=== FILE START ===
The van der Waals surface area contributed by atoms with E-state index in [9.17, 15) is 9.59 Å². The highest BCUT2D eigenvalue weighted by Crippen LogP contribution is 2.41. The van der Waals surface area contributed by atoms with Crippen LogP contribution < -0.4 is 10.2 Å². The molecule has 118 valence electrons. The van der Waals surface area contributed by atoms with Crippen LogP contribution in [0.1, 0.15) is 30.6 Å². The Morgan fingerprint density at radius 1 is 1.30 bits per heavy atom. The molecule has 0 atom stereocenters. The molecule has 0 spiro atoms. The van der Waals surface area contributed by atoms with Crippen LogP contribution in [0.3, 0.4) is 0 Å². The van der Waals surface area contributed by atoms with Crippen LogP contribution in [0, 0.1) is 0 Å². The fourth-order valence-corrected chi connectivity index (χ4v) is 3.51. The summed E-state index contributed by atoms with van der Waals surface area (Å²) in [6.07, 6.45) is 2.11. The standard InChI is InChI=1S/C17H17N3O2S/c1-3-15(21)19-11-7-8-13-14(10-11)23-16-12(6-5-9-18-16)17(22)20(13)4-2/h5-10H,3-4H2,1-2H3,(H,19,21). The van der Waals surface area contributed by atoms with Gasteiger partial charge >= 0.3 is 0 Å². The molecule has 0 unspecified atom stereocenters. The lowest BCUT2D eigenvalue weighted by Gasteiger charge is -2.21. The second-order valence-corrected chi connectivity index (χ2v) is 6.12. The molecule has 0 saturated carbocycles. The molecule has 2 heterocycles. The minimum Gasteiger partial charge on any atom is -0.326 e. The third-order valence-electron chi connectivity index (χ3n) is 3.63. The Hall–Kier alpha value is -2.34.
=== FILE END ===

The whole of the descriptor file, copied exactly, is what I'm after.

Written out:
The van der Waals surface area contributed by atoms with E-state index in [9.17, 15) is 9.59 Å². The highest BCUT2D eigenvalue weighted by Crippen LogP contribution is 2.41. The van der Waals surface area contributed by atoms with Crippen LogP contribution < -0.4 is 10.2 Å². The molecule has 118 valence electrons. The van der Waals surface area contributed by atoms with Crippen LogP contribution in [0.1, 0.15) is 30.6 Å². The Morgan fingerprint density at radius 1 is 1.30 bits per heavy atom. The molecule has 0 atom stereocenters. The molecule has 0 spiro atoms. The van der Waals surface area contributed by atoms with Crippen LogP contribution in [0.3, 0.4) is 0 Å². The van der Waals surface area contributed by atoms with Crippen LogP contribution in [0, 0.1) is 0 Å². The fourth-order valence-corrected chi connectivity index (χ4v) is 3.51. The summed E-state index contributed by atoms with van der Waals surface area (Å²) in [6.07, 6.45) is 2.11. The standard InChI is InChI=1S/C17H17N3O2S/c1-3-15(21)19-11-7-8-13-14(10-11)23-16-12(6-5-9-18-16)17(22)20(13)4-2/h5-10H,3-4H2,1-2H3,(H,19,21). The van der Waals surface area contributed by atoms with Gasteiger partial charge >= 0.3 is 0 Å². The molecule has 0 unspecified atom stereocenters. The lowest BCUT2D eigenvalue weighted by Gasteiger charge is -2.21. The second-order valence-corrected chi connectivity index (χ2v) is 6.12. The molecule has 0 saturated carbocycles. The molecule has 2 heterocycles. The minimum Gasteiger partial charge on any atom is -0.326 e. The third-order valence-electron chi connectivity index (χ3n) is 3.63. The Hall–Kier alpha value is -2.34.